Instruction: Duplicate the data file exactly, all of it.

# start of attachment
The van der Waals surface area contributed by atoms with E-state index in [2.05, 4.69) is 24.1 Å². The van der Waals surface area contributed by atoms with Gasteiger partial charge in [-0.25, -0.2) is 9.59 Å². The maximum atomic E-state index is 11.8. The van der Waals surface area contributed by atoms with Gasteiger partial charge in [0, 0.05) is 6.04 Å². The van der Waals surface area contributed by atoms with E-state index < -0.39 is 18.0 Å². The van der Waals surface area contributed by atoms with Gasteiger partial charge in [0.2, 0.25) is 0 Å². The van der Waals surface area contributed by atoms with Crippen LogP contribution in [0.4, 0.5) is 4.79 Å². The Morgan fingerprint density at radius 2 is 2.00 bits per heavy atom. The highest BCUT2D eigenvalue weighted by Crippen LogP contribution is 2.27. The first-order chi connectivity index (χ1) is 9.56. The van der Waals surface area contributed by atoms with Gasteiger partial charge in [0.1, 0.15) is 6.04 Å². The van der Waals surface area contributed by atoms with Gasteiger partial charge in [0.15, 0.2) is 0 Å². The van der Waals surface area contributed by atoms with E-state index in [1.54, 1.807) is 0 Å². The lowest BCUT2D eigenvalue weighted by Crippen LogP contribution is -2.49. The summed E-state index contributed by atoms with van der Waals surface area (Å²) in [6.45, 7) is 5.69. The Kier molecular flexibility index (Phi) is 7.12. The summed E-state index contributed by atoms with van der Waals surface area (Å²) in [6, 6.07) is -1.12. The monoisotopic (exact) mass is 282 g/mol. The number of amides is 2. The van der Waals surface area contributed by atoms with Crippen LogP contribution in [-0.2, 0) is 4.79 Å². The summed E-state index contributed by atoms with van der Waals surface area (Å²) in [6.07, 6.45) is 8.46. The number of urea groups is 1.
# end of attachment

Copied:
The van der Waals surface area contributed by atoms with E-state index in [2.05, 4.69) is 24.1 Å². The van der Waals surface area contributed by atoms with Gasteiger partial charge in [-0.25, -0.2) is 9.59 Å². The maximum atomic E-state index is 11.8. The van der Waals surface area contributed by atoms with Gasteiger partial charge in [0, 0.05) is 6.04 Å². The van der Waals surface area contributed by atoms with E-state index < -0.39 is 18.0 Å². The van der Waals surface area contributed by atoms with Gasteiger partial charge in [0.2, 0.25) is 0 Å². The van der Waals surface area contributed by atoms with Crippen LogP contribution in [0.4, 0.5) is 4.79 Å². The Morgan fingerprint density at radius 2 is 2.00 bits per heavy atom. The highest BCUT2D eigenvalue weighted by Crippen LogP contribution is 2.27. The first-order chi connectivity index (χ1) is 9.56. The van der Waals surface area contributed by atoms with Gasteiger partial charge in [0.1, 0.15) is 6.04 Å². The van der Waals surface area contributed by atoms with Gasteiger partial charge in [0.15, 0.2) is 0 Å². The van der Waals surface area contributed by atoms with E-state index in [1.54, 1.807) is 0 Å². The lowest BCUT2D eigenvalue weighted by Crippen LogP contribution is -2.49. The summed E-state index contributed by atoms with van der Waals surface area (Å²) in [6.45, 7) is 5.69. The Kier molecular flexibility index (Phi) is 7.12. The summed E-state index contributed by atoms with van der Waals surface area (Å²) in [6, 6.07) is -1.12. The monoisotopic (exact) mass is 282 g/mol. The number of amides is 2. The van der Waals surface area contributed by atoms with Crippen LogP contribution in [-0.2, 0) is 4.79 Å². The summed E-state index contributed by atoms with van der Waals surface area (Å²) in [6.07, 6.45) is 8.46. The number of urea groups is 1.